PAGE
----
The Sangeet Natak Akademi awards for 1986 are being presented this month in Bhubancshwar, Orissa. where the Akademi is holding its awards function and festival.

Carnatic musicians receiving awards are B. Rajam Iyer (vocal), Nedunun Knshnamurthi
(vocal), M. Chandrasekharan (violin) and Rajeswari Padnianabhan (veena).

MB. Srinivasan, who is wellknown for his choral music compositions and direction receives the award lor creative and experimental music. Other recipients of awards in this category are Anil Biswas and Hemanta Kumar Mukhopadyaya. Click here to read more ...


T o any with a scientific bent of mind, which is the crying need of the hour, only Truth and Sincerity are—and nothing else should be—sacred ; anything which does not fall within these two broad categories must be reassessed. This is the spirit underlying the opinion voiced here.

In the name of Tyagaraja, a number of actions are being perpetrated by his devotees in India and abroad, which run counter to the very principles and ideals preached and practised by the composer. Even a cursory study of Tyagaraja's kriti-s should lead one to conclude that Tyagaraja, more than any other composer in the world, would never have approved of his being put on a pedestal or compared against various 'parama bhagavatulu', let alone the celebrations of Tyagaraja Day to the exclusion of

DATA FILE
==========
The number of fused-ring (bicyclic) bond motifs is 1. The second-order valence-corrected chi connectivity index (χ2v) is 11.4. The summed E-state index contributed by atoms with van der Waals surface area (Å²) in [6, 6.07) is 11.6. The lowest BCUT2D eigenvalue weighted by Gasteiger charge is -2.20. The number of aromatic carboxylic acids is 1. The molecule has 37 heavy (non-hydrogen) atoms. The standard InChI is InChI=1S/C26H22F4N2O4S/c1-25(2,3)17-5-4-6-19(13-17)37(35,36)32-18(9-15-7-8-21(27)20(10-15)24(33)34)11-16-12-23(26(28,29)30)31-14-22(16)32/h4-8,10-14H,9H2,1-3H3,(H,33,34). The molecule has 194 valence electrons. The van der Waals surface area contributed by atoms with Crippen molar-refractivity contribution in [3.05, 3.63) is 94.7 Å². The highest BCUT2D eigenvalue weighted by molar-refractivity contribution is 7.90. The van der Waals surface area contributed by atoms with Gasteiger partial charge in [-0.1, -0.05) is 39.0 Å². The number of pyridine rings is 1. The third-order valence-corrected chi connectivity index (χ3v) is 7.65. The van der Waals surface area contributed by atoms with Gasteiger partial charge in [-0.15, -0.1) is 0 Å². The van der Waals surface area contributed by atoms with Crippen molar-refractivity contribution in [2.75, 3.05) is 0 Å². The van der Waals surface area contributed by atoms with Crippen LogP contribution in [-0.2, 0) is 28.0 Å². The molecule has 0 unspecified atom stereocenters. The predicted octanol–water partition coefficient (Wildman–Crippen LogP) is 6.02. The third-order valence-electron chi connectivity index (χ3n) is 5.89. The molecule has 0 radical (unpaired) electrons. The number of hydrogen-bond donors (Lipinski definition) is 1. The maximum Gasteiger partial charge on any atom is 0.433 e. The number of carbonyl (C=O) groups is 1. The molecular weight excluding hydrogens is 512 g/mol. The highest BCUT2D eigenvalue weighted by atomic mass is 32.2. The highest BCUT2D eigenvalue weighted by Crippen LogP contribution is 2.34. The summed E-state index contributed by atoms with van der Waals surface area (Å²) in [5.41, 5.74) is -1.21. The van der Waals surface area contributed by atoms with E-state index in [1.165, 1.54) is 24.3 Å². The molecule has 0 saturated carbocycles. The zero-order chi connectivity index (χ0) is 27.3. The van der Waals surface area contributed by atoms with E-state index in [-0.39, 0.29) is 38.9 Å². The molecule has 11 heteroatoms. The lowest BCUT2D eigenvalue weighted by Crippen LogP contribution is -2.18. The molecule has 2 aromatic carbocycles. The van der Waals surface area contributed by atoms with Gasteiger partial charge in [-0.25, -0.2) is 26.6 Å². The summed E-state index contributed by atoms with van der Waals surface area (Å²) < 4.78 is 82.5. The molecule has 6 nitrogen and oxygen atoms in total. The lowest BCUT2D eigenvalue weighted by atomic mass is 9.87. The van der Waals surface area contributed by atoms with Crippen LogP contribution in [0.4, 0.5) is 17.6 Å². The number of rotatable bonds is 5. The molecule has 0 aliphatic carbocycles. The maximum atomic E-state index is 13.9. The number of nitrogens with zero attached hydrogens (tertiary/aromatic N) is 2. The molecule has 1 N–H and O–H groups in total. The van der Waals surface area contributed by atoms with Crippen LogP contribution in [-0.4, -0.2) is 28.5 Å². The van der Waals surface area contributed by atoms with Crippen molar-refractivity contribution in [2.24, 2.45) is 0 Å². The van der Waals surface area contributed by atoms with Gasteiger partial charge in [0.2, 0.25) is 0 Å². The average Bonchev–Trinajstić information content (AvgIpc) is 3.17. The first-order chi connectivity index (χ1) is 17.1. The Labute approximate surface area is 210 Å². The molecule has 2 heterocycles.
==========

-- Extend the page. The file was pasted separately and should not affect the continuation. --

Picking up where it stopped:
other composers and bhaktas, not to mention the idolization of him and the aradhana performed for him instead of for his ishta-devata. Click here to read more ...

Raga-s In Oblivion

On a very optimistic estimate, only about 100 raga-s-a small fraction of the thousands envisaged in the Car- natic music system-are popular today. Several others are rendered, but only infrequently. Hundreds remain on the fringes. Some musiciam have revealed a fondness for rare raga-s, presumably because they 'discovered' them, but most musicians are lackadaisical and display little interest in the explorative efforts needed to find, practise and present compositions in raga-s not often heard.

Why do many raga-s remain obs- cure? One of the answers seems to be directly related to the fact that a raga, to be delineated in a performance, must have body
and soul and not merely a skeleton. The melakarta classification has identi- fied
thousands of raga-s and raga possi- bilities but it offers basically only the ascending and descending scales. While the terms raga and scale are often equa- ted, there is indeed a difference, because going up and down the scale on permis- sible contours does not make a raga.

The term 'scale' can be understood as a combination of swarastana -s (posi- tions)
providing the raga skeleton. How- ever, a raga takes shape through a group of characteristic phrases grafted to the skeleton or scale. This shaping is largely aided by the touchstones ofjeevaswara-s and anuswara-s. For example, the scales of Kalyani and Sankarabharanam are sim~r except for the madhyama, but each raga has an identity quite different from the other. This is due to the diffe- rent jeeva and anuswara-s through which the two raga-s are shaped. Click here to read more ...

Add to Cart:


IPAD and IPHONE Application Android Application